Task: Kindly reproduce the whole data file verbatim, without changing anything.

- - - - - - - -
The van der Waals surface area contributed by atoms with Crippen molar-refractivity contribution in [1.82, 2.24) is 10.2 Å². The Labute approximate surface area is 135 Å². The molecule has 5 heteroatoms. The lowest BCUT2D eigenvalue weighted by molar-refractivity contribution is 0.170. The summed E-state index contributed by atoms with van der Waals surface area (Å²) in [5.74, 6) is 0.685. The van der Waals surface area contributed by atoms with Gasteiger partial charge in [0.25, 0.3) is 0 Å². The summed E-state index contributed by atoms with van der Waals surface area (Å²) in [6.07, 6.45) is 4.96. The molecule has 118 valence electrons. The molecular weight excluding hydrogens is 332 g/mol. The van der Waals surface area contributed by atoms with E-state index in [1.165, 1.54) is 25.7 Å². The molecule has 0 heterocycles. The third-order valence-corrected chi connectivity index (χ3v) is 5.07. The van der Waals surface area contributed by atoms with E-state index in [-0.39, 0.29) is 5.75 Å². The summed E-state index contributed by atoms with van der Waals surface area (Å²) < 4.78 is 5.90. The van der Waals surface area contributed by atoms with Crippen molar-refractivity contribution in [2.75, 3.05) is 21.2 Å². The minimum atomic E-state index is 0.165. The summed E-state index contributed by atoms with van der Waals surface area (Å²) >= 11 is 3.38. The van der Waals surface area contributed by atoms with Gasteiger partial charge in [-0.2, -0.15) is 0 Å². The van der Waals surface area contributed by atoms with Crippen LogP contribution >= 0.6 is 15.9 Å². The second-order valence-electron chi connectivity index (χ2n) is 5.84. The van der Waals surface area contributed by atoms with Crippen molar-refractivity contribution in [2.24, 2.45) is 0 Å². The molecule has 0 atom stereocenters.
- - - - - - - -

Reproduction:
The van der Waals surface area contributed by atoms with Crippen molar-refractivity contribution in [1.82, 2.24) is 10.2 Å². The Labute approximate surface area is 135 Å². The molecule has 5 heteroatoms. The lowest BCUT2D eigenvalue weighted by molar-refractivity contribution is 0.170. The summed E-state index contributed by atoms with van der Waals surface area (Å²) in [5.74, 6) is 0.685. The van der Waals surface area contributed by atoms with Gasteiger partial charge in [0.25, 0.3) is 0 Å². The summed E-state index contributed by atoms with van der Waals surface area (Å²) in [6.07, 6.45) is 4.96. The molecule has 118 valence electrons. The molecular weight excluding hydrogens is 332 g/mol. The van der Waals surface area contributed by atoms with E-state index in [1.165, 1.54) is 25.7 Å². The molecule has 0 heterocycles. The third-order valence-corrected chi connectivity index (χ3v) is 5.07. The van der Waals surface area contributed by atoms with E-state index in [-0.39, 0.29) is 5.75 Å². The summed E-state index contributed by atoms with van der Waals surface area (Å²) < 4.78 is 5.90. The van der Waals surface area contributed by atoms with Crippen molar-refractivity contribution in [2.75, 3.05) is 21.2 Å². The minimum atomic E-state index is 0.165. The summed E-state index contributed by atoms with van der Waals surface area (Å²) >= 11 is 3.38. The van der Waals surface area contributed by atoms with Gasteiger partial charge in [-0.2, -0.15) is 0 Å². The van der Waals surface area contributed by atoms with Crippen LogP contribution >= 0.6 is 15.9 Å². The second-order valence-electron chi connectivity index (χ2n) is 5.84. The van der Waals surface area contributed by atoms with Crippen molar-refractivity contribution in [2.24, 2.45) is 0 Å². The molecule has 0 atom stereocenters.